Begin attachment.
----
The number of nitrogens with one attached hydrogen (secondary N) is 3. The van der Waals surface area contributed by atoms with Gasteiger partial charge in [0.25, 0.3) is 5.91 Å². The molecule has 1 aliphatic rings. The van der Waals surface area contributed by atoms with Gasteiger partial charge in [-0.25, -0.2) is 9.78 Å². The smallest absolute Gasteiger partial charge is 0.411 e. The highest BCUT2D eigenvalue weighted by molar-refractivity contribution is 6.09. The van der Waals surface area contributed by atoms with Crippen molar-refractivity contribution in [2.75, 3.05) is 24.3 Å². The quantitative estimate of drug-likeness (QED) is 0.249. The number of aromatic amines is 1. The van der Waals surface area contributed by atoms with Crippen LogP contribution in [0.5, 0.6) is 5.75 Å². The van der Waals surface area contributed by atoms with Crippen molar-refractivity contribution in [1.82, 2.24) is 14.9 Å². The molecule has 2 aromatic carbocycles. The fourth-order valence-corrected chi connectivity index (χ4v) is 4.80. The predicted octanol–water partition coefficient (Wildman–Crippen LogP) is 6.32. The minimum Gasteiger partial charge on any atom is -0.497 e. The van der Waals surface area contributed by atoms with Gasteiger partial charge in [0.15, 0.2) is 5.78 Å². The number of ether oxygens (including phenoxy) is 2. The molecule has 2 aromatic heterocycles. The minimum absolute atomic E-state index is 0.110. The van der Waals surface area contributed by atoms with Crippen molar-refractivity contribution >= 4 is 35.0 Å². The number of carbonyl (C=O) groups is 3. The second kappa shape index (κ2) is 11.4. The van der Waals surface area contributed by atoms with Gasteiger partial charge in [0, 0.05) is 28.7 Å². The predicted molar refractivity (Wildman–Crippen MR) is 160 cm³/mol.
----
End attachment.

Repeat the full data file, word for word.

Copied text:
The number of nitrogens with one attached hydrogen (secondary N) is 3. The van der Waals surface area contributed by atoms with Gasteiger partial charge in [0.25, 0.3) is 5.91 Å². The molecule has 1 aliphatic rings. The van der Waals surface area contributed by atoms with Gasteiger partial charge in [-0.25, -0.2) is 9.78 Å². The smallest absolute Gasteiger partial charge is 0.411 e. The highest BCUT2D eigenvalue weighted by molar-refractivity contribution is 6.09. The van der Waals surface area contributed by atoms with Crippen molar-refractivity contribution in [2.75, 3.05) is 24.3 Å². The quantitative estimate of drug-likeness (QED) is 0.249. The number of aromatic amines is 1. The van der Waals surface area contributed by atoms with Crippen LogP contribution in [0.5, 0.6) is 5.75 Å². The van der Waals surface area contributed by atoms with Crippen molar-refractivity contribution in [1.82, 2.24) is 14.9 Å². The molecule has 2 aromatic carbocycles. The fourth-order valence-corrected chi connectivity index (χ4v) is 4.80. The predicted octanol–water partition coefficient (Wildman–Crippen LogP) is 6.32. The minimum Gasteiger partial charge on any atom is -0.497 e. The van der Waals surface area contributed by atoms with Gasteiger partial charge in [0.15, 0.2) is 5.78 Å². The number of ether oxygens (including phenoxy) is 2. The molecule has 2 aromatic heterocycles. The minimum absolute atomic E-state index is 0.110. The van der Waals surface area contributed by atoms with Crippen molar-refractivity contribution >= 4 is 35.0 Å². The number of carbonyl (C=O) groups is 3. The second kappa shape index (κ2) is 11.4. The van der Waals surface area contributed by atoms with Gasteiger partial charge in [0, 0.05) is 28.7 Å². The predicted molar refractivity (Wildman–Crippen MR) is 160 cm³/mol.